A men's display at the new Mackage store in SoHo.

Despite being in a global pandemic, Mackage, the Montreal-based luxury outerwear firm, is seeing some silver linings.

The 21-year-old company has opened its fifth store in the last five months, a 3,400-square-foot flagship at 138 Spring Street in New York’s SoHo. This follows a store in Boston, a three-month pop-up at NoHo’s Showfields, which will remain open until Feb. 15, and two outlets in Canada.

Known for their outerwear and cold weather pieces, Mackage offers all categories including women’s, men’s and kids, alongside its new footwear collection, at the SoHo store.

Situated in a  landmark building from 1890, the Mackage store was designed by Canadian interior design studio Burdifilek. It features a variety of wood and stone finishes along with a spiral staircase imported from Italy and the largest lightbox of all Mackage stores with a flipped iceberg image by Alex Cornell that stretches 26 feet by 28 feet across two floors.

Mackage's SoHo store.

Mackage’s SoHo store.  courtesy store.

For the store’s opening, Mackage has partnered with a group of New York artists to provide a platform to showcase their work in a rotating series of murals for six weeks on the store’s exterior windows. The first installation highlights pieces by Beau Stanton, who works in a variety of mediums and will show his completed work on the exterior store windows starting Friday.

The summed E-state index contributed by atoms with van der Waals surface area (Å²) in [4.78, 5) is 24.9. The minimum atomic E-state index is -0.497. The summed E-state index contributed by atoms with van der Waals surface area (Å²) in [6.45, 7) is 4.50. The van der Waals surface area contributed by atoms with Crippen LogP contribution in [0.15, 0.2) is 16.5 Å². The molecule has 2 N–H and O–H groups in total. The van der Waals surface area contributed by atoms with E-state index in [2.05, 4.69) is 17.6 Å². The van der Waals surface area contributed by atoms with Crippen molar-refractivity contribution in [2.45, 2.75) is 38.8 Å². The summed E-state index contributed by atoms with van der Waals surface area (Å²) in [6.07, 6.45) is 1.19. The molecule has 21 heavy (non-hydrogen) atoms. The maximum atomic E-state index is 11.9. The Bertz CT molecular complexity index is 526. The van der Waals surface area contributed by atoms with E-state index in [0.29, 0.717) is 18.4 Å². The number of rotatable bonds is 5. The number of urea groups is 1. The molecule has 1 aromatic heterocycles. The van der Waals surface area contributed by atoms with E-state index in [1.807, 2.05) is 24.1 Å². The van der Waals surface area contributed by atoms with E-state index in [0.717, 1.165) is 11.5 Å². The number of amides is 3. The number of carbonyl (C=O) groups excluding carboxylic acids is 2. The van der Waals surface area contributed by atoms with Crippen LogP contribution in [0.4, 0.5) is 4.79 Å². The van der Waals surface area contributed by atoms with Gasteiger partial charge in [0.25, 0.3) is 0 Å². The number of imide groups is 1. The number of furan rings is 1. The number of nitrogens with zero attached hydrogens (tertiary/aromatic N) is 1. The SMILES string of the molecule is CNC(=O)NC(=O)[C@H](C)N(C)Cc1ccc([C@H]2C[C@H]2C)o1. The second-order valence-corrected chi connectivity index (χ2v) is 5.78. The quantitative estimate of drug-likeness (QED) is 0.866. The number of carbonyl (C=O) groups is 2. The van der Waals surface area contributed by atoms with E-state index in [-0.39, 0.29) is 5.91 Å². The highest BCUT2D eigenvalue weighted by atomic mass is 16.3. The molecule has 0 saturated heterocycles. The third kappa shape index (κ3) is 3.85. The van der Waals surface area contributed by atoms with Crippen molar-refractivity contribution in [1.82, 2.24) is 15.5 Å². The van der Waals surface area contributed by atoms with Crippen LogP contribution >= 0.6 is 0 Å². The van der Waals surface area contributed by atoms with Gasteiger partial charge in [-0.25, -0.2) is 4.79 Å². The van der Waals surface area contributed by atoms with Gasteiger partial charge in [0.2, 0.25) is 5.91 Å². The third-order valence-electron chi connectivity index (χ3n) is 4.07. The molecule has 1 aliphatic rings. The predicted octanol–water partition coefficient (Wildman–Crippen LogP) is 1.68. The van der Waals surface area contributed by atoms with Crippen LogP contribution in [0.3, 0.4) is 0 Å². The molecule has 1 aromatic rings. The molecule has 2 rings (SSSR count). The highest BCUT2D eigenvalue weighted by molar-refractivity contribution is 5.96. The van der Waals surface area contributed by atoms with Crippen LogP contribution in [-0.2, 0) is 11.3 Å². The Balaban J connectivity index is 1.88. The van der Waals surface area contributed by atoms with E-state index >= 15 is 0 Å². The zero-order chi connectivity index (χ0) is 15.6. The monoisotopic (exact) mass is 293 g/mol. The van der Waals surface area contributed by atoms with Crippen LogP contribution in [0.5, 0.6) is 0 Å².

Eran Elfassy, founder and co-chief creative officer, and Elisa Dahan, co-chief creative officer, said they worked on the store for more than 18 months. They had to oversee the project from Montreal headquarters (with a lot of FaceTime) due to the pandemic.

“Not to be able to physically visit the store is so hard. We worked so long on it. It’s a big milestone for us. The SoHo store represents our new retail concept,” said Dahan.

Mackage opened its first New York store on Mercer Street in SoHo 10 years ago, followed by many others, and that design became outdated. The Mercer Street store is still open but will close when the lease is up at the end of February. The company also has a store at 814 Madison Avenue in New York, which opened in November 2018.

Elfassy said they started negotiating for the Spring Street space in June 2019. They were attracted to the corner location (on Wooster Street) because of its visibility and proximity to such  luxury boutiques as Chanel, Gucci and Celine. He also considers SoHo “the number-one place for shopping in the U.S.”

Construction began last February and the store had been expected to open in September, but was delayed because of COVID-19.

“We wanted to keep the SoHo charm and the flavor of the area that we’re in, and use our concept within those walls. It was really important to bring the real heritage feeling of SoHo into that space,” added Dahan.

The store, which had a soft opening on Jan. 9,  has been doing well so far. “It’s been pretty strong, considering the pandemic and the the fact that people are shopping in-store less, we were pleasantly surprised with the results,” said Dahan.

Elfassy agreed. “The amount of tourism is down, but we’re getting a nice reaction from the local consumer and people who are discovering the brand.”

Discussing growth opportunities for the brand, Elfassy said its footwear collection, which launched in September, has gotten off to a strong start.

“With everything that happened, we still managed to launch footwear. We launched cold weather boots,” said Dahan. “It’s had an amazing reaction. It’s a product you really need right now.”

Mackage’s Warrior boot in black. 

They felt there was a need in the market for a boot that’s breathable, water-repellent, made of supple leather and sheepskin-lined so they are very warm, anti-slip and easy to put on. The boots retail from $550 to $650. There are four women’s styles and one men’s style. The line is being carried in their own retail stores and is being sold to its wholesale partners.